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Newspaper Page Text
Own History Forgotten.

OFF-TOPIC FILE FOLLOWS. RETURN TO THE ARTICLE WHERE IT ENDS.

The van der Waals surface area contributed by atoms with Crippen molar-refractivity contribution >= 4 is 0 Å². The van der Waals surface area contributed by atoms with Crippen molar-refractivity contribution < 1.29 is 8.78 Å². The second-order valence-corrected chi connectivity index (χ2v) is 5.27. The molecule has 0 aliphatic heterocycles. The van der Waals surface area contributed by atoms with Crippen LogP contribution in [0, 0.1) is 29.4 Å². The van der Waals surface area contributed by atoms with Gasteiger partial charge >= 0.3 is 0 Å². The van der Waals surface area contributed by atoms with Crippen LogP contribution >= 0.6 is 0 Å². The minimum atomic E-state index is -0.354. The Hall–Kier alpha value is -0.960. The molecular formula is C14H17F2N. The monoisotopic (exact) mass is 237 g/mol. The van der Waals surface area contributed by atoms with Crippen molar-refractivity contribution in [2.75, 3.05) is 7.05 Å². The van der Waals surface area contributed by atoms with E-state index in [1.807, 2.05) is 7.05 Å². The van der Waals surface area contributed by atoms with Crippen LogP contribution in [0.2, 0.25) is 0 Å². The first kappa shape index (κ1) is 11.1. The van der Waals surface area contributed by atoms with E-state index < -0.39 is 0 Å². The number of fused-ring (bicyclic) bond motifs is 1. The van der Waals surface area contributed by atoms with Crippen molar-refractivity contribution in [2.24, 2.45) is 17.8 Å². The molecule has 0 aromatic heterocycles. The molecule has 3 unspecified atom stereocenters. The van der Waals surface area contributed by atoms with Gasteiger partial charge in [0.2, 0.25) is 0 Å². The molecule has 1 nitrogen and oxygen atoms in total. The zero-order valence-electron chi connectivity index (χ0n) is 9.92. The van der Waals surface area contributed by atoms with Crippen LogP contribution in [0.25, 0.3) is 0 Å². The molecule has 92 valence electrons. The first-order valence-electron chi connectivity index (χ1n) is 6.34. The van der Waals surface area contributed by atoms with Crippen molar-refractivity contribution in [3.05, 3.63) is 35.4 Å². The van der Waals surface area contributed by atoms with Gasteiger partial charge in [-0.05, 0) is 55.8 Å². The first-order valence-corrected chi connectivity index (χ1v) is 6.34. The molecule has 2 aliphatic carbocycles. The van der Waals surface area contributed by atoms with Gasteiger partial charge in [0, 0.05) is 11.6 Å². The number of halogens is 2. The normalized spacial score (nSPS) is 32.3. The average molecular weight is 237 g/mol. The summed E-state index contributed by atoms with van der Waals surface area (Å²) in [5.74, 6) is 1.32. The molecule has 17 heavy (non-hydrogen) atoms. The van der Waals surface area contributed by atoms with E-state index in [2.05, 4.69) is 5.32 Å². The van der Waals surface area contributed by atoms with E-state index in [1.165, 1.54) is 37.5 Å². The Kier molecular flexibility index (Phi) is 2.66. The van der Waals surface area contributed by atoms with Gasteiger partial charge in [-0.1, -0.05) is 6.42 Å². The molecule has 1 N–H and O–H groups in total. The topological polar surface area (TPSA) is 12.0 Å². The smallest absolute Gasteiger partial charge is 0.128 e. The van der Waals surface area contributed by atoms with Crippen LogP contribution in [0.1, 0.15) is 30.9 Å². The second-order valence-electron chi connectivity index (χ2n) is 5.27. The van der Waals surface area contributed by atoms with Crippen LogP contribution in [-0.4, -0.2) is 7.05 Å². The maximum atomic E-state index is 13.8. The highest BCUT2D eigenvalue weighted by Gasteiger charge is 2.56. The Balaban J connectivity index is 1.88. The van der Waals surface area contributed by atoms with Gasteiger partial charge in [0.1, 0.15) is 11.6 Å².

"It is unfortunate that the natives are more ignorant of the habits and customs of their own people than the Americans who have settled there. Research by the leaders and teachers among the settlers has brought to light the interesting fact that the made cloth out of the barks of trees and dyed it with vegetable colors, and that they were well versed in the medicinal properties of herbs." The picture Mrs. Frear drew of the deposed Queen Liliuokalani receiving her former subjects during the receptions she holds now, was a pretty one. "The people are devoted to the Queen, who, whatever she has been deprived of through the United States government, has lost none of her regal bearing and charm of manner," said Mrs. Frear. "She receives now, on the wide veranda of her home, in a rocking chair placed between two great poles surmounted by brilliant feathers, the symbols of yet in the eyes of her people the rocking chair partakes of all the grandeur of a throne. The veranda in their eyes is as fine as the carpeted dais of the court, and the venerable queen, who was once arbitrary mistress of the Islands, holds court with all the pomp and ceremony of old." i5 GOLDEN JUBILEE OF THE ALEXANDERS Beneath a wedding bell which had performed the heart-warming service at two other similar celebrations, Prof, and Mrs. W. D. Alexander yesterday celebrated the golden jubilee of their wedding anniversary at the old Alexander homestead on Punahou street, where scores of old friends met and congratulated the couple. Although the wedding of Professor and Mrs. Alexander was in 1860, just when the war clouds were gathering over North and South, and months before the first advance was made upon Fort Sumter, there were a few in attendance yesterday who were present at that ceremony, some as bridesmaids, one a groomsman and some as wedding guests. It is a quaint old home in which Professor and Mrs. Alexander are passing the golden days THE HONOLULU TIMES of their married life, and in its old-fashioned rooms and upon the cozy lanai the guests were received. Professor and Mrs. Alexander received the guests on the lanai under the wedding bell which hung over Mr. and Mrs. W. D. Alexander in 1881 and the golden wedding of D. D. Alexander in 1907, and has also been used at the weddings of some of the Baldwins, and even while the congratulations were pouring in under that bell a wireless message came from Maui announcing the birth of a son to Mr. and Mrs. Harold Rice, the latter formerly Charlotte Baldwin. Not only were congratulations showered upon the couple yesterday by guests in person, but many cablegrams were received from abroad. From Venove, Italy, came "Aloha," from Mr. and Mrs. W. A. Bowen ; from Rome came an "Aloha," from Rev. Doremus Scudder of Central Union Church ; from Amherest came congratulations from Professor Hosmer, formerly president of Oahu College; from Qualicum, British Columbia, came " Congratulations from Maude and Joe" (Mr. and Mrs. J. P. Cooke). The members of Professor Alexander's class who were present wore golden flowers, and there were many present, men and women, and grandparents, too. The members of his classes presented the professor with a beautiful gold watch and chain, while a number of friends presented them with a purse of gold, and another purse came from H. P. Baldwin. There were a number of beautiful presents, all gold, from double eagles to dessert spoons. Not the least interesting feature of the celebration was the display of Mrs. Alexander's wedding dress, a quaint garment of white mousseline, a garment which many of the guests of 1860 tenderly handled. Over the doors of the library were long pieces of tapa, stained yellow with time, on which were sentences made of pieces of fern. One said, "Abby and William"; on another was, "In Union Is Strength" ; the third one said, "Two Are Better Than One." These were all fashioned by the late W. W. Hall, who died recently, and all were hung in the room in the house in Lahaina when Professor and Mrs. Alexander were wed fifty years ago. Mrs. P. C. Jones and Miss Mary Parker, who were bridesmaids, were present yesterday, as was also H. P. Baldwin, who was groomsman. Among the fifty-year-ago guests present yesterday were Mrs. Hayselden, Mrs. Bishop, Mrs. S. M. Damon. Judge Sanford B. Dole and Frank Damon made addresses, full of reminescenes, to which Doctor Alexander replied as follows : My dear friends and pupils of the far distant past, I thank you heartily for your kind remembrance of an ancient pedagogue. To be thus remembered is the highest privilege and reward of a teacher. I was but an amateur in the work of education, deeply conscious of my shortcomings, but I did the best that I knew, and was privileged in having able and willing assistants. As I look back to that time after the lapse of nearly forty years, its petty trials and sorrows have faded and grown dim, while its nobler pleasures stand out more clearly in the picture gallery of memory. The lifelong friendships then formed with so many choice young spirits are the most precious treasures of my life. Their after careers I have watched with pleasure and pride. They have been engaged in every useful and honorable calling, and are counted among Hawaii's most patriotic and public spirited citizens. And to our many other friends, let me say that we can not find adequate words to thank you enough for your kind remembrance of us on this occasion, for the many expressions of love and sympathy that have been pouring in upon us the last few days, for your beautiful gifts, but most of all for that true friendship, "which is far more precious than silver or gold which perisheth." We wish you each and all as unalloyed happiness as we have enoyed here in Maljuhia, and Heaven's richest blessings besides. It is remarkable that so many friends are present who assisted in that joyful occasion half a century ago. I have always thought that it was the olljiest and best got up affair that I ever attended. In fact, I have had an affection for the dreamy, tropical old town of Lahaina ever since. On that par-